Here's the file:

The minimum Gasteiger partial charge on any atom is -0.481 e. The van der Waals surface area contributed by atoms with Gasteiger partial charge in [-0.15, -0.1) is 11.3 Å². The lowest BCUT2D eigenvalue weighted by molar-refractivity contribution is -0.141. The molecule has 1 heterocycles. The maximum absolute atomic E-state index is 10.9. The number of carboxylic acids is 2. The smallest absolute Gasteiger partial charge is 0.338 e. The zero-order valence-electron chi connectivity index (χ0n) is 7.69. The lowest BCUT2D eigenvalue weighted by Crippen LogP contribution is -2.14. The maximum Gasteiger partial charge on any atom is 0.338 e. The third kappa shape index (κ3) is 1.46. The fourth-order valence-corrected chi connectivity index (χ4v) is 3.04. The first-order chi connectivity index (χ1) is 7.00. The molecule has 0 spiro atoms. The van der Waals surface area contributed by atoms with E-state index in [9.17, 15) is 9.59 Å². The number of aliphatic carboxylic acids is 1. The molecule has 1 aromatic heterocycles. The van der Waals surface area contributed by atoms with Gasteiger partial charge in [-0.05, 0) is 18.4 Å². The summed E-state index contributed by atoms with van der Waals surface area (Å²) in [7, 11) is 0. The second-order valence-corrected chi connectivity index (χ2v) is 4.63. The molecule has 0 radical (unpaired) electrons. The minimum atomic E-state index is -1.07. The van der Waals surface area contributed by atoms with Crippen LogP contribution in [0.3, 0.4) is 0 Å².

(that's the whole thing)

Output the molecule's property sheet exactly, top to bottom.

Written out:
The minimum Gasteiger partial charge on any atom is -0.481 e. The van der Waals surface area contributed by atoms with Gasteiger partial charge in [-0.15, -0.1) is 11.3 Å². The lowest BCUT2D eigenvalue weighted by molar-refractivity contribution is -0.141. The molecule has 1 heterocycles. The maximum absolute atomic E-state index is 10.9. The number of carboxylic acids is 2. The smallest absolute Gasteiger partial charge is 0.338 e. The zero-order valence-electron chi connectivity index (χ0n) is 7.69. The lowest BCUT2D eigenvalue weighted by Crippen LogP contribution is -2.14. The maximum Gasteiger partial charge on any atom is 0.338 e. The third kappa shape index (κ3) is 1.46. The fourth-order valence-corrected chi connectivity index (χ4v) is 3.04. The first-order chi connectivity index (χ1) is 7.00. The molecule has 0 spiro atoms. The van der Waals surface area contributed by atoms with E-state index in [9.17, 15) is 9.59 Å². The number of aliphatic carboxylic acids is 1. The molecule has 1 aromatic heterocycles. The van der Waals surface area contributed by atoms with Gasteiger partial charge in [-0.05, 0) is 18.4 Å². The summed E-state index contributed by atoms with van der Waals surface area (Å²) in [7, 11) is 0. The second-order valence-corrected chi connectivity index (χ2v) is 4.63. The molecule has 0 radical (unpaired) electrons. The minimum atomic E-state index is -1.07. The van der Waals surface area contributed by atoms with Crippen LogP contribution in [0.3, 0.4) is 0 Å².